Justice Department Corporate Fraud Lawyer Quits Because Trump Doesn't Ethics Good
We'd know that haircut anywhere.
The Justice Department has lost one of its top corporate ethics lawyers because trying to enforce laws against corporate crime while working for the Trump administration finally busted her own personal irony meter. Hui Chen left her position as Compliance Counsel Expert in the DOJ's Fraud Section in June after deciding she couldn't really fight corporate fraud while working for a fraudster. A former corporate attorney and federal prosecutor, Chen wrote a post on LinkedIn about her decision to leave the DOJ:
First, trying to hold companies to standards that our current administration is not living up to was creating a cognitive dissonance that I could not overcome. To sit across the table from companies and question how committed they were to ethics and compliance felt not only hypocritical, but very much like shuffling the deck chair on the Titanic.
Not quite the right analogy, we'd say; maybe it was more like being a condom inspector in a porcupine colony? In any case, Chen tired of examining and questioning corporations' ethical behavior while having in mind the "numerous lawsuits pending against the President of the United States for everything from violations of the Constitution to conflict of interest," not to mention his habit of firing watchdogs. The Trump administration's routine way of doing business involved conduct "I would not tolerate seeing in a company, yet I worked under an administration that engaged in exactly those [sic] conduct. I wanted no more part in it."
Chen also said her ability to do her job had been undercut by the administration in even more practical terms, since she was not allowed to speak publicly:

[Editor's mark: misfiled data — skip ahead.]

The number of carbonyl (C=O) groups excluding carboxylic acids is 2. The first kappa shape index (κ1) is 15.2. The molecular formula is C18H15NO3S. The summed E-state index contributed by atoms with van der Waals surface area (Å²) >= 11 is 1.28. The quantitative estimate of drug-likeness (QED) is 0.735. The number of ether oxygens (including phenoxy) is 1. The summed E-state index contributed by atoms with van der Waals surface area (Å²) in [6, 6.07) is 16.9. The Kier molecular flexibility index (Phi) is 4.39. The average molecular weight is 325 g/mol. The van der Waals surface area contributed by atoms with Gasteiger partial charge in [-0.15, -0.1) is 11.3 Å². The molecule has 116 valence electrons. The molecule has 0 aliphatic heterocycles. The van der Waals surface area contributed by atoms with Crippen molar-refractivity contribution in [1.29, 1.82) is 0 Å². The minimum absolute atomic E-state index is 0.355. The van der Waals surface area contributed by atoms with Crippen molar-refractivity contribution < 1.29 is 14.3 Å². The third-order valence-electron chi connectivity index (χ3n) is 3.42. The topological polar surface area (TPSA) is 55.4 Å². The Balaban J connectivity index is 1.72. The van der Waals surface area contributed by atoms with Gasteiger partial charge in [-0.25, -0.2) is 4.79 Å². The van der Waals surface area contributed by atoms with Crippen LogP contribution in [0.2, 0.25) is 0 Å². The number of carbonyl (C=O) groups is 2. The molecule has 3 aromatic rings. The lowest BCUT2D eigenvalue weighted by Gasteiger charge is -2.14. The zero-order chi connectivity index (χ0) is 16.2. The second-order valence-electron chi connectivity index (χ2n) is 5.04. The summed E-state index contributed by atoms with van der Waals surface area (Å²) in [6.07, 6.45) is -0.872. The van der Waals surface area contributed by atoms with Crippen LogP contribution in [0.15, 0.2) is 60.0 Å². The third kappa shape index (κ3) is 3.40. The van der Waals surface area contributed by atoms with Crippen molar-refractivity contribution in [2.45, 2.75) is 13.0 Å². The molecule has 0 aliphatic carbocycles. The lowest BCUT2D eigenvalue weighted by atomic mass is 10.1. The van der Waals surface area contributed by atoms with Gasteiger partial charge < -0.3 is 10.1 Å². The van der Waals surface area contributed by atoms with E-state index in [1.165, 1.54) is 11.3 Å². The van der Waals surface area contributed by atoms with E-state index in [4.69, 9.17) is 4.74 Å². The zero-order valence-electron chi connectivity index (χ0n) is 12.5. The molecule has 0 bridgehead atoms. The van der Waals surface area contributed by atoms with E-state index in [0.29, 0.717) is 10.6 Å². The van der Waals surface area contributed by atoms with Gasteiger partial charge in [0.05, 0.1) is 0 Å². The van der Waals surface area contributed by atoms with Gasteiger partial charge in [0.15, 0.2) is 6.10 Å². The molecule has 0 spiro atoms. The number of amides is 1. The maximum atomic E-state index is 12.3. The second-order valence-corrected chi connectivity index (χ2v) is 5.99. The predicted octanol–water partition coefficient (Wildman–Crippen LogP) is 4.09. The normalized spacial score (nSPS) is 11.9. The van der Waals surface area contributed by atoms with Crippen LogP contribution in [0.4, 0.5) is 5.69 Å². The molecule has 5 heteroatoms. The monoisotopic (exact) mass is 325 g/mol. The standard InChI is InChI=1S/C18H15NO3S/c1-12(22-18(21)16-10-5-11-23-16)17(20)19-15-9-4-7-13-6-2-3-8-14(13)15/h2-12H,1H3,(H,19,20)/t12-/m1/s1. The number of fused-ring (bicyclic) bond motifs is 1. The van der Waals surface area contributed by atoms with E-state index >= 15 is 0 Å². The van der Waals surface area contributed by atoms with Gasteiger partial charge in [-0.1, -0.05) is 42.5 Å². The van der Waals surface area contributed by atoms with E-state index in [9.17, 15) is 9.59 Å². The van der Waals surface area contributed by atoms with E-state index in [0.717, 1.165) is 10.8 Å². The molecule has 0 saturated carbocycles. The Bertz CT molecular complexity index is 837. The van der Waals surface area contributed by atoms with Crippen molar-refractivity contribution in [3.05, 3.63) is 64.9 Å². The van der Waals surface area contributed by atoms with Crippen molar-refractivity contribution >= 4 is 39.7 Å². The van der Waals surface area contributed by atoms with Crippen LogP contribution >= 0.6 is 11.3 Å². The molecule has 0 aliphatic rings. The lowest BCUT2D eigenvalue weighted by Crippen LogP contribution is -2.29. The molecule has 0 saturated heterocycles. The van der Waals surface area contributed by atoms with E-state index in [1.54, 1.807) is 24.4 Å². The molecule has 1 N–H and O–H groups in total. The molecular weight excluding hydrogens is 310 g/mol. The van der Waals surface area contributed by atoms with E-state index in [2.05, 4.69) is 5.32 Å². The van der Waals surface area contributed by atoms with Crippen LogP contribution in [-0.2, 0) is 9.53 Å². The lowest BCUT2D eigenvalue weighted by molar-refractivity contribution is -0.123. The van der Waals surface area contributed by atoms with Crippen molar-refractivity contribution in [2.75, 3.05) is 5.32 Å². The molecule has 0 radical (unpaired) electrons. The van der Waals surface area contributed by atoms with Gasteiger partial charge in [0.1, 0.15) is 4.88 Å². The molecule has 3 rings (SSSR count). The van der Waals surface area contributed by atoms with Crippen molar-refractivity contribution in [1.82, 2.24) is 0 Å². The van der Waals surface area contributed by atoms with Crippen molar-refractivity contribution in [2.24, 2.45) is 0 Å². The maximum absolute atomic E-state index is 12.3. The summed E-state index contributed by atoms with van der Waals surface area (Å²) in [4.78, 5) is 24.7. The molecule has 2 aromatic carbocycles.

Second, my ability to do good at a more micro-level, by exchanging ideas with the compliance community on ways to assess the effectiveness of compliance programs, was severely limited. The management of the Criminal Division, of which the Fraud Section is a part, has persistently prohibited me from public speaking.
But golly, can you blame them? She was obviously some kind of weird Ethics Malcontent, based on some of her Tweets:
UH OH HERE COMES COMEY!
Chen said now that she's no longer trying to check corporations for ethical rot while having a desk in the swamp, she hopes to help really clean things up, from the outside:
I have come to realize that nothing matters to me more than working to restore the notions of integrity, decency, and intellect back into our government. I yearn to be a part of that effort more directly than volunteering for and attending protests: I want to help elect candidates who stand for those values.
She plans to work with efforts to improve ethics and compliance within corporations and in government, and to "participate in efforts to hold our elected representatives accountable and to protect our environment."
So we're guessing we can look forward to Donald Trump tweeting that Hui Chen is an Obama-hugging loser who simply couldn't cut it, as demonstrated by the fact that once she left government, she couldn't even get hired by Goldman-Sachs.
Chen's position at the DOJ is expected to be filled by a Mr. B. Madoff.
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